Catholic doctors, scientists warn of pill’s harmful effects
Certain voices have been propagating the narrative that hormonal contraception has health benefits beyond pregnancy prevention. While we do not pretend to know their motives for doing so, we do want to share our judgment on the scientific merit of such assertions.
We Catholic health care providers and biological scientists are motivated to speak to you, the people of the church, by our desire for the truth. You have not been adequately informed of the health risks from contraceptive hormones. In the last decade, these risks have become only more evident, with important new and increasingly substantial findings.
The World Health Organization lists combined oral contraception (containing estrogen and progestin) as a group 1, or “carcinogenic to humans,” cancer-causing agent. While this does not imply that this type of hormonal contraception (HC) is as likely to cause cancer as the most risky group 1 carcinogens, this is the group with the strongest evidence for carcinogenicity and includes asbestos, radon and tobacco.
Let’s break this down.
In a study involving 1.8 million women, the New England Journal of Medicine last Dec. 7 published that “the risk of breast cancer was higher among women who currently or recently used contemporary hormonal contraceptives than among women who had never used hormonal contraceptives,” including the levonorgestrel IUD, by 20 percent. HC risk is particularly concerning for the aggressive and difficult to treat triple negative breast cancer. In a study by the National Cancer Institute and others published in 2009, women with triple negative breast cancer were 150 percent more likely to have taken oral contraception (OC) for at least a year; and this risk rose to 320 percent for those 40 years old or younger. Remember that mammograms are not generally done in that younger age group. The introduction of HC in 1960 may help explain part of the striking increase in breast cancer that has occurred in our society since that time.
It has been well known for a number of years that OC raises the risk of cervical cancer. What is perhaps not well known is the striking aggravation of risk the longer OC is taken. OC for five years raises the risk by 10 percent; OC for 10 years raises the risk 120 percent. OC increases cervical cancer, even when the number of partners is taken into account.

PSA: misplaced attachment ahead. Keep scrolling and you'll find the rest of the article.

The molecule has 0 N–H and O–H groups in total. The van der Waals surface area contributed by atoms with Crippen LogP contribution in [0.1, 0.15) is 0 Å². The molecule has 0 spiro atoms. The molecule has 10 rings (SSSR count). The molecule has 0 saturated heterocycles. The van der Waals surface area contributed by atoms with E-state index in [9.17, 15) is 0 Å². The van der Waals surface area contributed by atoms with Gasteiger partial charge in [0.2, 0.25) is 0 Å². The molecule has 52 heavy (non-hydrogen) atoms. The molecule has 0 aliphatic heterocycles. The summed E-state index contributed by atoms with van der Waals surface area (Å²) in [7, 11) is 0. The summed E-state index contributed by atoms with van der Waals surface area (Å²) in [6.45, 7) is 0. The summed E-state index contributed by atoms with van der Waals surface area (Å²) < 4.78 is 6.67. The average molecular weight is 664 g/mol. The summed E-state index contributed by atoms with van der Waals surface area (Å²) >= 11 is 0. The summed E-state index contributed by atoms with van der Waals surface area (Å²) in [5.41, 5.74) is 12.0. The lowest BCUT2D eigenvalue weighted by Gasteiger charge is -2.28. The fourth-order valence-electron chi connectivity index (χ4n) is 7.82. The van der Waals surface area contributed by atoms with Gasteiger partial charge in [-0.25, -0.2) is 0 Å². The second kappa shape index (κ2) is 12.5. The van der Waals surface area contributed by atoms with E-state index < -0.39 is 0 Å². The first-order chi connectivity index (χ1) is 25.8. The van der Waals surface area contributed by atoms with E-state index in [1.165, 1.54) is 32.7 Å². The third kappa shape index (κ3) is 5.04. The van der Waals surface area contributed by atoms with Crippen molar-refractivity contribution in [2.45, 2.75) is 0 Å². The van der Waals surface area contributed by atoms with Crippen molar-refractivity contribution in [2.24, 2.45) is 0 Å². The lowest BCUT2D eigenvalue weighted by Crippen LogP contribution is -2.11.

HC is thought to increase certain types of cancer, because hormones stimulate those types of cells to grow, and cancer is uncontrolled cell growth.
You may know someone who had a blood clot on the pill. Leg and lung blood clots are increased 100 percent by OC. This is partially because estrogen stimulates the liver to produce more clotting factors. A more worrisome complication, though not as common in young women, was shown in the 2012 New England Journal of Medicine study involving 1.6 million women, showing a 30 to 130 percent increase in heart attacks and strokes with HC, including the vaginal ring.
By personal experience, you have likely observed that hormones can affect your thoughts. We want to share important recent information about the effects of the powerful prescription hormones in HC upon our young people. The psychiatric journal of the American Medical Association (AMA) in 2016 stated that “use of hormonal contraception, especially among adolescents, was associated with subsequent use of antidepressants and a first diagnosis of depression.” This study involved one million females aged 15 to 34 years, with no previous psychiatric history. The risk of depression was generally increased 23 percent; but for adolescents in particular, it was increased 80 percent. HC risk extends to suicide. A study of nearly half a million women and girls in the journal of the American Psychiatric Association this year found that HC, including the vaginal ring and patch, increases suicide 208 percent. So it appears that HC not only makes depression more common, but also makes it more severe.
Claims of HC health benefit are not backed by strong evidence
The AMA states that a randomized trial is the best way to prove the health benefits of a treatment. Yet, contraception’s most famous physician proponents, in their best claim of a noncontraceptive health benefit — that of preventing ovarian cancer — have no randomized studies among the 25 cited to back up their claim.
Numbers are important. All other things considered, the more subjects in a study, the more you can trust its results. In the AMA psychiatric journal, a review of 13 studies published since 1995, looking at the HC-depression link showed that all of the studies not showing a link had less than 10,000 subjects; on the other hand, all of the studies larger than that showed the HC-depression link.
Things to think about
When deciding whether to recommend a treatment, a provider weighs its benefits versus its risks, and considers alternative therapies. The evidence for HC health benefit is weaker than has been implied, its health risks are real and there are ways other than HC to prevent pregnancy. Websites with alternatives for pregnancy prevention are listed below.
Most other medical treatments aim to fix something in the body that is broken; HC disrupts the normal behavior of a healthy bodily function. It stands to reason that bodily disruption, more so than disease treatment, is likely to have unwanted side effects. Considering recent scientific evidence, we find it remarkably prescient what Pope St. John Paul II, when he was still a bishop, said in 1960: “Contraceptives are of their very nature harmful to health.”
Alternatives for spouses seeking to prevent pregnancy